The Storyteller’s Daughter tells the story of Cosette, an unremarkable village girl in a kingdom filled with magic, who finds herself at the mercy of a king.
From the Blurb:
His shadowed face lit by flames, Rumpelstiltskin is my name…
For as long as anyone can remember, every child in Westfallen has been born with a Gift, and these Gifts defined them.
Then Cosette is born, Giftless.
An attempt to hide her misfortune brings her before the King, who entraps her to use her Gift as a pawn in his war.
Caught in a lie, Cosette desperately searches for a power strong enough to free her. Intrigued by whispers of an old king and a dark curse, she calls upon Rumpelstiltskin and finds him trapped in a magic deeper than she bargained for. Now, Cosette must fight to reclaim her freedom from the King and break Rumpel’s curse. When time runs out, she’ll lose more than her heart. She’ll lose her life.
Revamped fairytales have been particularly popular in the past twenty years, either creating their own lore (Gail Carson Levine’s Ella Enchanted) or refreshing well-trodden roads (Marissa Meyer’s Cinder). The Storyteller’s Daughter, while not deviating too much from the original plot, manages to create something sweet, if a bit plain.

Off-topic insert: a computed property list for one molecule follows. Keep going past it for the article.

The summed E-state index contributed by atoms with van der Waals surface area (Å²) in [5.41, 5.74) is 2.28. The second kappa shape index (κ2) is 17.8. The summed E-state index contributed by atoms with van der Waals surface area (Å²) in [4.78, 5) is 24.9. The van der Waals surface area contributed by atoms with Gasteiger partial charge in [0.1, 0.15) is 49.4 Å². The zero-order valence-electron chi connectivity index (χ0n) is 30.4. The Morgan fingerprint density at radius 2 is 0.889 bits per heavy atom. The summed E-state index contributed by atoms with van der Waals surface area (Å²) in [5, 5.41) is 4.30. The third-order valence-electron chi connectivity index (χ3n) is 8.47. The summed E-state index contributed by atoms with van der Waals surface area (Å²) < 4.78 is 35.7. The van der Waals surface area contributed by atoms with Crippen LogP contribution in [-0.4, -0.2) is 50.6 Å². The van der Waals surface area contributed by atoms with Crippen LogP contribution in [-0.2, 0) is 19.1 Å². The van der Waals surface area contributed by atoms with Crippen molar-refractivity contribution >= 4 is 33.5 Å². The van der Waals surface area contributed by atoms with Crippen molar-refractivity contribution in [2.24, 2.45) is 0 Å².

Whether it’s turning apples into peaches, or telling a really convincing story, every person in the kingdom of Westfallen has a bit of magical power. Except Cosette.
She’s a bit aimless in life, content to work as a seamstress and provide for her family, but as it often goes in novels, a misunderstanding lands her in hot water. As the fairytale goes, she’s taken from her town, locked in a room by an old king, and ordered to spin straw into gold.
In this version of the story, however, Rumpelstiltskin is the romantic interest, not the antagonist. He casts a much more sympathetic shadow than other modern Rumpelstiltskin depictions (think ‘Once Upon a Time’), but is ultimately a bit boring because of it.
Though A Storyteller’s Daughter is woven together with an interesting plot and a sweet romance at its core, it doesn’t quite manage to capture the magic its characters have.
The writing is mostly telling and rarely showing, without the real spice of quick and fluid dialogue. This is understandable, considering this is McCombs’ first novel. However, it has the unfortunate downside of making Cosette come off as, in the words of her hometown boyfriend, simple.
Because the writing doesn’t reach that next level, all of the characters suffer from a lack of real depth. The entire novel is spent in Cosette’s head, but most of what you know about her comes from what she tells you, or what others tell her she is. For a novel with such an interesting and intriguingly dark origin tale, it feels almost sanitized.
The ending, falling in line with the rest of the novel, wraps itself up in a neat little bow. It felt a little rushed, and ultimately doesn’t escape the rote aspects of the preceding chapters.
If you’re a fan of Rumpelstiltskin and other villainous fairytale figures, and want an enjoyable diversion for the weekend, The Storyteller’s Daughter is a great choice. However, if you’re looking for something with enough grit and gravitas to rival the artistry of the book cover itself, you might be left with straw instead of gold.